AbstractHigh temporal and spatial resolution observations of precipitation occurrence from the NEXRAD-based Multi-Radar Multi-Sensor System (MRMS) are compared to matched observations from CloudSat for three years over the contiguous United States (CONUS). Across the CONUS, precipitation is generally reported more frequently by CloudSat (7.8%) than by MRMS (6.3%), with dependence on factors such as the NEXRAD beam height, the near-surface air temperature, and the surface elevation. There is general agreement between ground-based and satellite-derived precipitation events over flat surfaces, especially in widespread precipitation events and when the NEXRAD beam heights are low. Within 100 km of the nearest NEXRAD site, MRMS reports a precipitation frequency of 7.54% while CloudSat reports 7.38%. However, further inspection reveals offsetting biases between the products, where CloudSat reports more snow and MRMS reports more rain. The magnitudes of these discrepancies correlate with elevation, but they are observed in both the complex terrain of the Rocky Mountains and the relatively flat Midwestern areas of the CONUS. The findings advocate for caution when using MRMS frequency and accumulations in complex terrain, when temperatures are below freezing, and at ranges greater than 100 km. A multi-resolution analysis shows that no more than 1.88% CloudSat pixels over flat terrain are incorrectly identified as non-precipitating as a result of shallow showers residing the CloudSat clutter-filled blind zone when near-surface air temperatures are above 15°C.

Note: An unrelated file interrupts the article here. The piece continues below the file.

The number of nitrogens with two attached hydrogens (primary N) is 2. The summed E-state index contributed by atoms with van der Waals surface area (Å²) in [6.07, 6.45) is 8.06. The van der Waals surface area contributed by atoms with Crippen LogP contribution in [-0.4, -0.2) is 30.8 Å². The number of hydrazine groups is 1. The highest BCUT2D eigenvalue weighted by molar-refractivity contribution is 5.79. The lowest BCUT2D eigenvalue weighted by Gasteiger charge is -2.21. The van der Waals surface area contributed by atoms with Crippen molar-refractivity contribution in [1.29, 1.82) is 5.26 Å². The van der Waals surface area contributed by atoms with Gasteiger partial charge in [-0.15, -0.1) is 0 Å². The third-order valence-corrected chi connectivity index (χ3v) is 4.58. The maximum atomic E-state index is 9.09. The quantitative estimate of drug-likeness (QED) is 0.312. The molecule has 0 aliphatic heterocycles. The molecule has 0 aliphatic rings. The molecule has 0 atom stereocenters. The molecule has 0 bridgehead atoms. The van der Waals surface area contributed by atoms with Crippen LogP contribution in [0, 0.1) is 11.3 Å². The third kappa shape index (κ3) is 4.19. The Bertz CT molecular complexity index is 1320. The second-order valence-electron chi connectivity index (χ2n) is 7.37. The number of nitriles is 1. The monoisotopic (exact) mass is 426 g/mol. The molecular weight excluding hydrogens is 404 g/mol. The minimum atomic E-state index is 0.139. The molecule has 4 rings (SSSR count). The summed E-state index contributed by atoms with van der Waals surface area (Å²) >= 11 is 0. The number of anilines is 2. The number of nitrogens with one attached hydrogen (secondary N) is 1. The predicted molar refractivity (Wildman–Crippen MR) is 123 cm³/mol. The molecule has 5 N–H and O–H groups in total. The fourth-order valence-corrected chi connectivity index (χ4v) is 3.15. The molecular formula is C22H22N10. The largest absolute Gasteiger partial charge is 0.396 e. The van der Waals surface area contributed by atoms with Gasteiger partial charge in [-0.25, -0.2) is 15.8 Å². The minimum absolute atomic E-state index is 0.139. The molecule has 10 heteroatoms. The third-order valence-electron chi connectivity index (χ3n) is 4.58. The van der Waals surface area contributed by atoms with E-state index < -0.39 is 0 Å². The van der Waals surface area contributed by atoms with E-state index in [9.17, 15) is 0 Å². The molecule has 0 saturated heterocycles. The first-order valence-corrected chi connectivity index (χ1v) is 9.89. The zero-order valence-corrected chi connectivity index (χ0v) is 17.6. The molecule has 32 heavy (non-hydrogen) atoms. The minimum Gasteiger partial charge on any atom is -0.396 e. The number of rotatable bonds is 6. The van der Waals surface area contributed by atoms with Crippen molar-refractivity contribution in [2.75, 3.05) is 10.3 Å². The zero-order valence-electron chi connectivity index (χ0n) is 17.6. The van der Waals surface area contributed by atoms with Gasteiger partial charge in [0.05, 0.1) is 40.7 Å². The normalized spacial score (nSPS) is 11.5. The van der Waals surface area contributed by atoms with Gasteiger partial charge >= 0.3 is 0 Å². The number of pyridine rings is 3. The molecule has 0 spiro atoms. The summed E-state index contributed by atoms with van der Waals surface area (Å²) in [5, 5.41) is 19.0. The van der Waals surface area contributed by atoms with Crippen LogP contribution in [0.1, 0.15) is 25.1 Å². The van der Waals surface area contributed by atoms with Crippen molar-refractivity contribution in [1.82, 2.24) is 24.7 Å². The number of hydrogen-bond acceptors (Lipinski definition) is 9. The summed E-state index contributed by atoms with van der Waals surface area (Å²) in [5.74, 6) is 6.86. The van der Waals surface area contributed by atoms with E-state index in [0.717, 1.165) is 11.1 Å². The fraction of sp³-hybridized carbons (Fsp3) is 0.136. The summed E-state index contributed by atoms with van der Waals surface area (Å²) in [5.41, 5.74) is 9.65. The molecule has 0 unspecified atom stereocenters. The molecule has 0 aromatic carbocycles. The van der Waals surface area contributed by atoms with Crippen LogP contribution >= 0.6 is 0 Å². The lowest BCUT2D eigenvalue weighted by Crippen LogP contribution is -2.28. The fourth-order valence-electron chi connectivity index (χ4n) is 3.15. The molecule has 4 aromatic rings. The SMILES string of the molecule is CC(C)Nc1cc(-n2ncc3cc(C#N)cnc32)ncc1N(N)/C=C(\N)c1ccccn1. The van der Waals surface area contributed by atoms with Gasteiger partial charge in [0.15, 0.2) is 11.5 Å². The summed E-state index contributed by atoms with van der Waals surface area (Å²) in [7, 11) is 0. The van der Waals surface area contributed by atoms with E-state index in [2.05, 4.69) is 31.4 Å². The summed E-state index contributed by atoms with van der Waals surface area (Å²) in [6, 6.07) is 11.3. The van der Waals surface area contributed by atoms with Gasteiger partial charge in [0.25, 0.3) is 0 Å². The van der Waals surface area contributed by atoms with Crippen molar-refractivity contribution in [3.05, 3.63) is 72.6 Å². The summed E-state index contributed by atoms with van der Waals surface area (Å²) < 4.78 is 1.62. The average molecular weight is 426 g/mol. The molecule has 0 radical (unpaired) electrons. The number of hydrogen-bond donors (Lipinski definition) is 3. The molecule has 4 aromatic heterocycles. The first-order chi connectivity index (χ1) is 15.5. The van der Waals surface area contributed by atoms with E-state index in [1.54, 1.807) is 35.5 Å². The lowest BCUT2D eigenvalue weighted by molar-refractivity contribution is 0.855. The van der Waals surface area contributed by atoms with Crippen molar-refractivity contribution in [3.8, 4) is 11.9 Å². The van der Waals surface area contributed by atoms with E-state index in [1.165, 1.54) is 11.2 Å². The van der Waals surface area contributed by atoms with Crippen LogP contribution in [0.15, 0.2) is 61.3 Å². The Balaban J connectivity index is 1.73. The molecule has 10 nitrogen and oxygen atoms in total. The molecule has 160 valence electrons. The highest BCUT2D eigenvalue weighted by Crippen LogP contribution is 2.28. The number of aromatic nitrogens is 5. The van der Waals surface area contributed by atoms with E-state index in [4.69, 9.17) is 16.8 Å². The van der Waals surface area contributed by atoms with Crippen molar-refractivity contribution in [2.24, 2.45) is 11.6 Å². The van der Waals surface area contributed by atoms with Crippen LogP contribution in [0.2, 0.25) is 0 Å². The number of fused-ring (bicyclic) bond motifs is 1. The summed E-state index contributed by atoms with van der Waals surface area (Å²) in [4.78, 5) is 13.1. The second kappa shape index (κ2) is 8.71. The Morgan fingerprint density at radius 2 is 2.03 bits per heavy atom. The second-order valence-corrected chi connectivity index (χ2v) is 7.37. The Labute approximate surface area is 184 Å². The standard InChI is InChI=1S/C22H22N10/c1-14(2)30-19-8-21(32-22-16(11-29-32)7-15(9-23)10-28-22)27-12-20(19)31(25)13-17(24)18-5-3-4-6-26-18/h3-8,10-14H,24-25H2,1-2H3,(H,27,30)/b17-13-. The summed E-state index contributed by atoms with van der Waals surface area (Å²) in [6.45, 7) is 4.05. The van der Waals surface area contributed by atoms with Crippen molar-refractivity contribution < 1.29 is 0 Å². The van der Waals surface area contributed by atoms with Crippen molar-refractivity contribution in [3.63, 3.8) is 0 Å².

Journal of Hydrometeorology – American Meteorological Society
Published: Mar 30, 2017
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